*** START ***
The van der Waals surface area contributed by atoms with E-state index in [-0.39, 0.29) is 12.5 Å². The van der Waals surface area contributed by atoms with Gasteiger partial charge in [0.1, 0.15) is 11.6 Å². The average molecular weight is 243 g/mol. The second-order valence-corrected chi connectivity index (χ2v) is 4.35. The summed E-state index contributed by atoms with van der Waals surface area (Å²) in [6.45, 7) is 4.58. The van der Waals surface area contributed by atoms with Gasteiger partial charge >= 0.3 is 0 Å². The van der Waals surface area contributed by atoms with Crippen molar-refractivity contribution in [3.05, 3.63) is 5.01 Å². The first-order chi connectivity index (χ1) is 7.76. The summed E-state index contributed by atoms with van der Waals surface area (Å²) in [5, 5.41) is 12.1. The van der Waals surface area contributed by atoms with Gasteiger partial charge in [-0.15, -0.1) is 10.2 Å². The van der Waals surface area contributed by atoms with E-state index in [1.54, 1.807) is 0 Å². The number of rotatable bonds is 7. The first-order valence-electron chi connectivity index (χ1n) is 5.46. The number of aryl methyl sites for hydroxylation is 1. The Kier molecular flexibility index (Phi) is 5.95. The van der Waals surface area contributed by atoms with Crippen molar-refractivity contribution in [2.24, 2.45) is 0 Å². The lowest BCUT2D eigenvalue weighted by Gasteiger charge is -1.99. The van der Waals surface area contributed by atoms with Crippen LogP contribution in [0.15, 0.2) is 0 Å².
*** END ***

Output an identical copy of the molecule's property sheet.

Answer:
The van der Waals surface area contributed by atoms with E-state index in [-0.39, 0.29) is 12.5 Å². The van der Waals surface area contributed by atoms with Gasteiger partial charge in [0.1, 0.15) is 11.6 Å². The average molecular weight is 243 g/mol. The second-order valence-corrected chi connectivity index (χ2v) is 4.35. The summed E-state index contributed by atoms with van der Waals surface area (Å²) in [6.45, 7) is 4.58. The van der Waals surface area contributed by atoms with Gasteiger partial charge >= 0.3 is 0 Å². The van der Waals surface area contributed by atoms with Crippen molar-refractivity contribution in [3.05, 3.63) is 5.01 Å². The first-order chi connectivity index (χ1) is 7.76. The summed E-state index contributed by atoms with van der Waals surface area (Å²) in [5, 5.41) is 12.1. The van der Waals surface area contributed by atoms with Gasteiger partial charge in [-0.15, -0.1) is 10.2 Å². The van der Waals surface area contributed by atoms with E-state index in [1.54, 1.807) is 0 Å². The number of rotatable bonds is 7. The first-order valence-electron chi connectivity index (χ1n) is 5.46. The number of aryl methyl sites for hydroxylation is 1. The Kier molecular flexibility index (Phi) is 5.95. The van der Waals surface area contributed by atoms with Crippen molar-refractivity contribution in [2.24, 2.45) is 0 Å². The lowest BCUT2D eigenvalue weighted by Gasteiger charge is -1.99. The van der Waals surface area contributed by atoms with Crippen LogP contribution in [0.15, 0.2) is 0 Å².